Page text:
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EVs have less air and noise pollution, emit less GHG
emissions and have lower user costs per km compared to ICEVs, and can also lead
to an increase in the share of renewable energy in a country/jurisdiction 9. EVs are also more efficient than ICEVs because of their electric
powertrain system. In that sense, electrification of transportation sector may decrease the primary energy consumption because
of the increase in the well-to-wheel efficiency of an electric powertrain
system compared to an ICE system 6.

the transportation sector leads to lower
demand for oil products. The electricity needed to fuel the alternative fuel
vehicles may be generated from different
resources. This means that electrifying
the transportation sector reduces the dependency
on oil products and covers the need for oil products with other
resources. So as the primary energy needed for transportation sector can be supplied from different energy sources,
energy supply security and flexibility will increase 6.

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Although there is a worldwide
agreement on the need for decreasing the amount of CO2 emission
reduction, the development of low-emission technologies has several barriers. The
most important barrier is the higher cost of low-emission technologies compared
to conventional technologies. Additional to higher cost, EVs also face the
problem of range anxiety for customers meaning the EV owners may not get the
same driving range they could have with an ICEV and need more time and charging
infrastructure compared to the time and
refueling infrastructure needed for ICEVs. This challenge is specifically
important for BEVs.

It is generally accepted that the widespread
deployment of electric vehicles needs fiscal incentives at least in the early
stages of adoption. These fiscal incentives and regulations may be provided in different forms such as purchase
subsidy, emission regulation, and R&D
funds. Countries/jurisdictions all over the
world have established programs to support the purchase of EVs and development
of their charging/refueling infrastructure. But while we have observed an
increase in the adoption of EVs in recent years, there is still a need for carefully
designed policies for promoting further deployment of EVs. These policies
should be presented in different forms
such as financial incentives, support for technological
progress and incentives for charging/refueling infrastructure 10.

Lower variable
cost of EVS compared to ICEVs can’t overcome the challenge of their higher
upfront cost 9.
Allocating incentives for the purchase of
EVs tries to address the higher cost challenge. Developing sufficient charging
and refueling infrastructure is also aimed at addressing the anxiety range
challenge. Other factors such as lack of
knowledge about new technologies may also contribute to slow deployment
of EVs. However, we are not focusing on these social factors in this work as they are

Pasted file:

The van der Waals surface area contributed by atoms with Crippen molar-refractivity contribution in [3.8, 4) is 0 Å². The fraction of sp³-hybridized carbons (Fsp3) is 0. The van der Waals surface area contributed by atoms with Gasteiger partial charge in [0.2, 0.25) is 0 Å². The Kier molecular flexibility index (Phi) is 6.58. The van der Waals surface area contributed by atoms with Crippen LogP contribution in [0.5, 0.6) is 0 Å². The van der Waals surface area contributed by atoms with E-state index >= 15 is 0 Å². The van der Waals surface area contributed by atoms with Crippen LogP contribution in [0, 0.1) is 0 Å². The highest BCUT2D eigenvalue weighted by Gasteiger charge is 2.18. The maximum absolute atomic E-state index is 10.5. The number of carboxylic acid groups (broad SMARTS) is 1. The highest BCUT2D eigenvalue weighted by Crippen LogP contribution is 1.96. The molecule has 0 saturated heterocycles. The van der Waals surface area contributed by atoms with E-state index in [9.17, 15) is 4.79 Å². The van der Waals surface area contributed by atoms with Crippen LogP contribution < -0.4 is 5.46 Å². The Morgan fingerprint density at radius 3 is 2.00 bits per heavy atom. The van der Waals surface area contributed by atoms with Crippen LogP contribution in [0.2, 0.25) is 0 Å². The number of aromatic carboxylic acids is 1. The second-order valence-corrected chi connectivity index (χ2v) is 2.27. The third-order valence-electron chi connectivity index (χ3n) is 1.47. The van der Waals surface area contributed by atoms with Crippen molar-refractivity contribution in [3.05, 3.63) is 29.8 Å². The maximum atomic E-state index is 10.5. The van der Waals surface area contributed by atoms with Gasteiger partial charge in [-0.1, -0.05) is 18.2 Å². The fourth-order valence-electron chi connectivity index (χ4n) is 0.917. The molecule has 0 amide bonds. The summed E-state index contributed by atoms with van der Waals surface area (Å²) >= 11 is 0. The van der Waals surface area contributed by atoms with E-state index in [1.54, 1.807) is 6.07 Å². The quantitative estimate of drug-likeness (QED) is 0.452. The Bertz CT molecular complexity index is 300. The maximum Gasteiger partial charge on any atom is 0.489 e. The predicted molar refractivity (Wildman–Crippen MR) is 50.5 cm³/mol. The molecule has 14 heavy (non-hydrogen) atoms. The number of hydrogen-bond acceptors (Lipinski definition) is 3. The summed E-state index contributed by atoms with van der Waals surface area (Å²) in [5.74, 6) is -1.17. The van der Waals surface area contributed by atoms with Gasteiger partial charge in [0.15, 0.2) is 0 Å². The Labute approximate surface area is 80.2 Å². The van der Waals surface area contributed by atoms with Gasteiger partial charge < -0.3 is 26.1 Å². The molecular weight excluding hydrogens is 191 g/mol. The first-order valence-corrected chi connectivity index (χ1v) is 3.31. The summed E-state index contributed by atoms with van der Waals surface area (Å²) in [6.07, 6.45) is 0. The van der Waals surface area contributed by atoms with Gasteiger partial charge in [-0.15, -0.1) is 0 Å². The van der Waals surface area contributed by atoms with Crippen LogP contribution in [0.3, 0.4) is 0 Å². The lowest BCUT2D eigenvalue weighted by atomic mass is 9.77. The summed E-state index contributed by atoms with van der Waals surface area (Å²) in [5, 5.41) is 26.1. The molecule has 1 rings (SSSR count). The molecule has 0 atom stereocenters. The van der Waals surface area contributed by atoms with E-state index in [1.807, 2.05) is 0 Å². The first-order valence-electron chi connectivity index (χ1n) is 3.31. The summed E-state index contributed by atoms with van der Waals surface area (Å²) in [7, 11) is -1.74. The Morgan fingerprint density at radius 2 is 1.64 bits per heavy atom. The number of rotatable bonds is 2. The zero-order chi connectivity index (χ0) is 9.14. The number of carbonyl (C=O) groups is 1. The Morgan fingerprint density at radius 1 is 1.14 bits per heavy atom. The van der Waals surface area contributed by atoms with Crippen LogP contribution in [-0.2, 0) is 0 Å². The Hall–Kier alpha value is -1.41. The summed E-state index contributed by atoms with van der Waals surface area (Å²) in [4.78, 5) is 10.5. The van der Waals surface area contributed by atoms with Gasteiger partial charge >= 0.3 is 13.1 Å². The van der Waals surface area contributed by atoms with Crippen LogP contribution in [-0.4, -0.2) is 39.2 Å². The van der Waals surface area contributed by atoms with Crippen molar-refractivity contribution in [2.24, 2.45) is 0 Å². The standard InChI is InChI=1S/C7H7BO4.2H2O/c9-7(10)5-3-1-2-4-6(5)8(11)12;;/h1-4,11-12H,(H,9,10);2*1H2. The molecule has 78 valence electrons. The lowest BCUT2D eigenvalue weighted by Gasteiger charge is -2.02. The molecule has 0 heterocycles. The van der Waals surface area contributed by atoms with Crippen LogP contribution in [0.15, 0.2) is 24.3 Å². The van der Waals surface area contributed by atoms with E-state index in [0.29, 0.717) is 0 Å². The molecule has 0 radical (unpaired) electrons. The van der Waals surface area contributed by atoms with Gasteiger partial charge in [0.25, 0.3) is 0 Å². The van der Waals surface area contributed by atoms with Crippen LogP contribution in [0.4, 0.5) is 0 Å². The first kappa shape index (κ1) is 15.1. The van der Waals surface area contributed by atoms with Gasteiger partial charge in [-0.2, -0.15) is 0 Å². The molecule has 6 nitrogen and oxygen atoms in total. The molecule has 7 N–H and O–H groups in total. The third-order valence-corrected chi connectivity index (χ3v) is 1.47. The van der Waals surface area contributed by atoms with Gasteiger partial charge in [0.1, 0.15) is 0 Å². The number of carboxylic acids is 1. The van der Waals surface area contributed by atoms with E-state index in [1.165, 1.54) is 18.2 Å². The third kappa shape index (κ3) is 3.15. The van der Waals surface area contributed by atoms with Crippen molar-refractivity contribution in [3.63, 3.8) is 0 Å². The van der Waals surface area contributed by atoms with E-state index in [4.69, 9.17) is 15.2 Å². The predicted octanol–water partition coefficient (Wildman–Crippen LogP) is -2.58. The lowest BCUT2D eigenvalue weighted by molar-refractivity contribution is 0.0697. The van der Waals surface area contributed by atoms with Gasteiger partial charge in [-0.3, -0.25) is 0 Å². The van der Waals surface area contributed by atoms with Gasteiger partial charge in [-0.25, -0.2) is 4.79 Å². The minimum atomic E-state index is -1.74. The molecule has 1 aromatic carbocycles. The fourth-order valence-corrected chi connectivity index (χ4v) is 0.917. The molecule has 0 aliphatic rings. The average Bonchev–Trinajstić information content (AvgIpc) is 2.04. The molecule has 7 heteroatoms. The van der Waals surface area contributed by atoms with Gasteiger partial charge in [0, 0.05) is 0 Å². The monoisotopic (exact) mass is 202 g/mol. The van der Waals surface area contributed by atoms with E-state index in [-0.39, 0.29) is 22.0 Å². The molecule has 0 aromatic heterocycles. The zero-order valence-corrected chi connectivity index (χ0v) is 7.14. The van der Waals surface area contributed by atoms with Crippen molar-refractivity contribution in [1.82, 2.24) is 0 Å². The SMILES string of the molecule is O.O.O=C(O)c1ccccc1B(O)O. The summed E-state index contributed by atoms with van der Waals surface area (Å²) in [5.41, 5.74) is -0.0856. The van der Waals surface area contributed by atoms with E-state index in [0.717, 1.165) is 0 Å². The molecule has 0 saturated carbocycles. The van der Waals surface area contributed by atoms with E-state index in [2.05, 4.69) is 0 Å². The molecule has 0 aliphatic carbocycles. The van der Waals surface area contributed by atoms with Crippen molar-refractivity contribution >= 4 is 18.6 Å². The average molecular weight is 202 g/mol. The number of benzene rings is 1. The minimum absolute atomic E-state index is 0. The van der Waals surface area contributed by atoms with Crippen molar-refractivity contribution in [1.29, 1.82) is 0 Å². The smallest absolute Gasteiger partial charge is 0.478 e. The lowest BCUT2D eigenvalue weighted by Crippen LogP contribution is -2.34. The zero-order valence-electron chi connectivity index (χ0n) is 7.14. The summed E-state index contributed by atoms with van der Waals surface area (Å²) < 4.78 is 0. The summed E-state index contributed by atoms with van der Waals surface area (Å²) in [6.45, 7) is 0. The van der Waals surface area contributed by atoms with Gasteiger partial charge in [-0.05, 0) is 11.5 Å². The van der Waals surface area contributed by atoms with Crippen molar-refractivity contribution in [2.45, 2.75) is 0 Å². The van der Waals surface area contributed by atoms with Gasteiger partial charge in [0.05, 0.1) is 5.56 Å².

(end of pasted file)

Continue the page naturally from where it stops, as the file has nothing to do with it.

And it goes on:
found to be of a lower degree of importance compared to technological issues 15.

important point in the analysis of the
policies for BEVs, PHEVs, and FCVs is
that the effect of support policies for each of these technologies is not
limited to that certain technology and will also affect the deployment of other
technologies. Harrison and Thiel 11 state
that maturity of FCVs may be prohibited if a strong policy for chargeable
electric vehicles is in place.

In this
work, we are reviewing subsidies for both infrastructure and vehicle deployment
for countries/jurisdictions that have incentives for BEVs and PHEVs as well as
FCVs. The incentives considered in this work for deployment of EVs are
purchase subsidies for BEVs, PHEVs, and FCVs. Regarding the charging/refueling
infrastructure, we are reviewing how local/national governments support and
contribute to the development of the charging/refueling infrastructure. A
qualitative analysis is then presented based on the review of the policies.

Review of support policies

There are a considerable number of countries which have
support policies for deployment of EVs and PHEVs,
but in this work, we are considering
countries that have incentives and support policy for both BEVs/PHEVs and FCVs.
The countries/jurisdictions considered in this work are from three geographical
areas: East Asia, Europe, and North America.

The ten
countries/jurisdictions investigated in this work are as follows:

East Asia: Japan, Republic
of Korea, China

Europe: Germany, France, the
UK, Norway, Denmark, Sweden

North America: the state of

The government of Japan provides support to
early adopters of FCVs including “Toyota Mirai” and, in the future, Honda FCV
with JPY1
3 million grant per car (approximately 45% the sale cost of the vehicle) 18.
Based on the new subsidy scheme in Japan introduced in 2016, the government set a maximum subsidy of JPY 850,000
for the purchase of BEVs. Based on this
support policy, the purchase incentive for a Nissan Leaf with a 30 kWh battery amounts to JPY 330,000 19.

The Japanese
government also provides subsidies for the construction of HRSs 18.
shows the support for the development of HRSs sponsored by Ministry of Economy,
Trade and Industry for 2017 fiscal year 20.

1 Exchange
rate for Japanese Yen in December 6th, 2017 is 1 JPY ~ 0.01 USD

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